Every morning at 7:55 am, Nick Jr. airs Mini Movers, a two minute segment, (in the U.K. only) designed to get toddlers out of their seats and active. The program currently involves a Weather Dance entailing moves such as “tickle the sky” and “jump to the sun”. With giant grins plastered on their faces, the kids wave their arms, spin around and sing along. Having watched a clip, I can’t deny that I was at least somewhat inspired to “stomp the snow down low,” and it’s logical to believe that a child may be moved to do the same. However, is this addition to the television lineup one we should truly celebrate?
Kids are already watching too much TV. The screen lights up every morning and evening, rendering even the most hyperactive child zombie-like for at least thirty minutes. An exercise segment will theoretically end the coma but only if the children recognize it as an actual call to move and not another sit-through, musical show. Programs like The Wiggles are filled with songs and dances. Although the children are invited to join in at home, that doesn’t always happen. Most kids just watch. And even if they do participate are the means justifying the ends or are we mistakenly teaching our children to view exercise as a brief interlude in a sedentary lifestyle?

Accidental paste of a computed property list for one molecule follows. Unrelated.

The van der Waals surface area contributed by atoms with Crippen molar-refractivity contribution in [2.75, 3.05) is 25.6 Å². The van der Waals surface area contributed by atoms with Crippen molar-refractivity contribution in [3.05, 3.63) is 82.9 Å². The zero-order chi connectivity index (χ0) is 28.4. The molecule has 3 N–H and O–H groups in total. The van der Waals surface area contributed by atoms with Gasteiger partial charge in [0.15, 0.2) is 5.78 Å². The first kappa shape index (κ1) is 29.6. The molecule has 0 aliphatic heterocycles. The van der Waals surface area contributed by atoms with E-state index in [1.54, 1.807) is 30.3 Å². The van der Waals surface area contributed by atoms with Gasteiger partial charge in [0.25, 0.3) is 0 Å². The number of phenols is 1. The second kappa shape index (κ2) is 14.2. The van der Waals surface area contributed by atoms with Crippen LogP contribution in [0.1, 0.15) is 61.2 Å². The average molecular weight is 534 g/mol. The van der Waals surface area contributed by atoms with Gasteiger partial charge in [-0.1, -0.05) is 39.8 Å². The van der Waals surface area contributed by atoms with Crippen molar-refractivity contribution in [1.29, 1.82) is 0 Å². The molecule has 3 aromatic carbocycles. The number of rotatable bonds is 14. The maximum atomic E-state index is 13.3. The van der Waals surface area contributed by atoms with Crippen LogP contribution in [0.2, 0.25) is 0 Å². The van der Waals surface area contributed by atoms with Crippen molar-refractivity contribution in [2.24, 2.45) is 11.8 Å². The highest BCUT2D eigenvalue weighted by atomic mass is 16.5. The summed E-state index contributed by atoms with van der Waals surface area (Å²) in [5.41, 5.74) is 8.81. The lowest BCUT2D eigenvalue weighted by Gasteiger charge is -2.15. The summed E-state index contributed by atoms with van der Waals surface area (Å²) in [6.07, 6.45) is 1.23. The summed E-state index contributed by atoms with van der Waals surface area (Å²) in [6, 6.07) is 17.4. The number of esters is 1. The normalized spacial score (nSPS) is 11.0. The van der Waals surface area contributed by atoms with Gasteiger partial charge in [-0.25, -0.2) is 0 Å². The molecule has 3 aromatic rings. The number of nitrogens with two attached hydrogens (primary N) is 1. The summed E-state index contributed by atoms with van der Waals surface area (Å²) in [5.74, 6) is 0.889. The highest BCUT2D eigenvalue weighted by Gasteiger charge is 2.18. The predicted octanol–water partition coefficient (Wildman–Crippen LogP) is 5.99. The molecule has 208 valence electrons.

Activity should be a natural part of every day. It should come about in play and daily routine, particularly for younger children. We shouldn’t have to include structured workout programs into the regular television lineup, because kids should already be getting enough exercise. If they aren’t, it is our responsibility, as those raising them, to increase it – not the media’s. Rather than turning to Nick Jr. at 7:55, turn off the TV. Get down on the floor and play with your toddler. Throw a ball, play tag or go to a playground/indoor activity center. Make movement the dominant part of your child’s day instead of the pause between programs.